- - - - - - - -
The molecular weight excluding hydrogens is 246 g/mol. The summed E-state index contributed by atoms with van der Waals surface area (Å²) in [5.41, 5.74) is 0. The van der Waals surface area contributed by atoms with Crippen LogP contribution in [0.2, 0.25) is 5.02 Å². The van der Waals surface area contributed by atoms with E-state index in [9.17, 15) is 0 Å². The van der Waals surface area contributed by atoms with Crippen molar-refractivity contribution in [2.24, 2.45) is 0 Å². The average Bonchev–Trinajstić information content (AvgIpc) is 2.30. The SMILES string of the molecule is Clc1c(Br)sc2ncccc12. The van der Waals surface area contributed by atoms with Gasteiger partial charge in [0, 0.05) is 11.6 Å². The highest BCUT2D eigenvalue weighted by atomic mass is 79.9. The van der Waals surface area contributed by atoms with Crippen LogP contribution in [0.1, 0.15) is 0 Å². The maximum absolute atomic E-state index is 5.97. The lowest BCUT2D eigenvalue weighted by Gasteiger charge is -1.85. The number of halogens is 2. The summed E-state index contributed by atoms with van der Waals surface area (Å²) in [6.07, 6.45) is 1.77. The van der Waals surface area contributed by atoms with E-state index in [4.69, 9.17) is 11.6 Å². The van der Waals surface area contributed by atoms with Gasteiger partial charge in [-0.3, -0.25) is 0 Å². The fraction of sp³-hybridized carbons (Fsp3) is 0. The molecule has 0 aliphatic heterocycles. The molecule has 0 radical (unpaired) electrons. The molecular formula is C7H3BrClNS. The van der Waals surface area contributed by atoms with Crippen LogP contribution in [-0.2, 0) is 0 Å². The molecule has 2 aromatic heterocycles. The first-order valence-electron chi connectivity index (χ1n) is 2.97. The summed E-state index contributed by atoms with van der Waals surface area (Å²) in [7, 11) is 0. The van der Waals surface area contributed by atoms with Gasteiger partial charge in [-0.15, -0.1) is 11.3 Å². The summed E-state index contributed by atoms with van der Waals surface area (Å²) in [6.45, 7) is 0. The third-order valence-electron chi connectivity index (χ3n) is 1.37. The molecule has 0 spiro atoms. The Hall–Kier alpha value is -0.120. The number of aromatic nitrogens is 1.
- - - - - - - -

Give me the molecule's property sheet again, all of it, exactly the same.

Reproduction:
The molecular weight excluding hydrogens is 246 g/mol. The summed E-state index contributed by atoms with van der Waals surface area (Å²) in [5.41, 5.74) is 0. The van der Waals surface area contributed by atoms with Crippen LogP contribution in [0.2, 0.25) is 5.02 Å². The van der Waals surface area contributed by atoms with E-state index in [9.17, 15) is 0 Å². The van der Waals surface area contributed by atoms with Crippen molar-refractivity contribution in [2.24, 2.45) is 0 Å². The average Bonchev–Trinajstić information content (AvgIpc) is 2.30. The SMILES string of the molecule is Clc1c(Br)sc2ncccc12. The van der Waals surface area contributed by atoms with Gasteiger partial charge in [0, 0.05) is 11.6 Å². The highest BCUT2D eigenvalue weighted by atomic mass is 79.9. The van der Waals surface area contributed by atoms with Crippen LogP contribution in [0.1, 0.15) is 0 Å². The maximum absolute atomic E-state index is 5.97. The lowest BCUT2D eigenvalue weighted by Gasteiger charge is -1.85. The number of halogens is 2. The summed E-state index contributed by atoms with van der Waals surface area (Å²) in [6.07, 6.45) is 1.77. The van der Waals surface area contributed by atoms with E-state index in [4.69, 9.17) is 11.6 Å². The van der Waals surface area contributed by atoms with Gasteiger partial charge in [-0.3, -0.25) is 0 Å². The fraction of sp³-hybridized carbons (Fsp3) is 0. The molecule has 0 aliphatic heterocycles. The molecule has 0 radical (unpaired) electrons. The molecular formula is C7H3BrClNS. The van der Waals surface area contributed by atoms with Crippen LogP contribution in [-0.2, 0) is 0 Å². The molecule has 2 aromatic heterocycles. The first-order valence-electron chi connectivity index (χ1n) is 2.97. The summed E-state index contributed by atoms with van der Waals surface area (Å²) in [7, 11) is 0. The van der Waals surface area contributed by atoms with Gasteiger partial charge in [-0.15, -0.1) is 11.3 Å². The summed E-state index contributed by atoms with van der Waals surface area (Å²) in [6.45, 7) is 0. The third-order valence-electron chi connectivity index (χ3n) is 1.37. The molecule has 0 spiro atoms. The Hall–Kier alpha value is -0.120. The number of aromatic nitrogens is 1.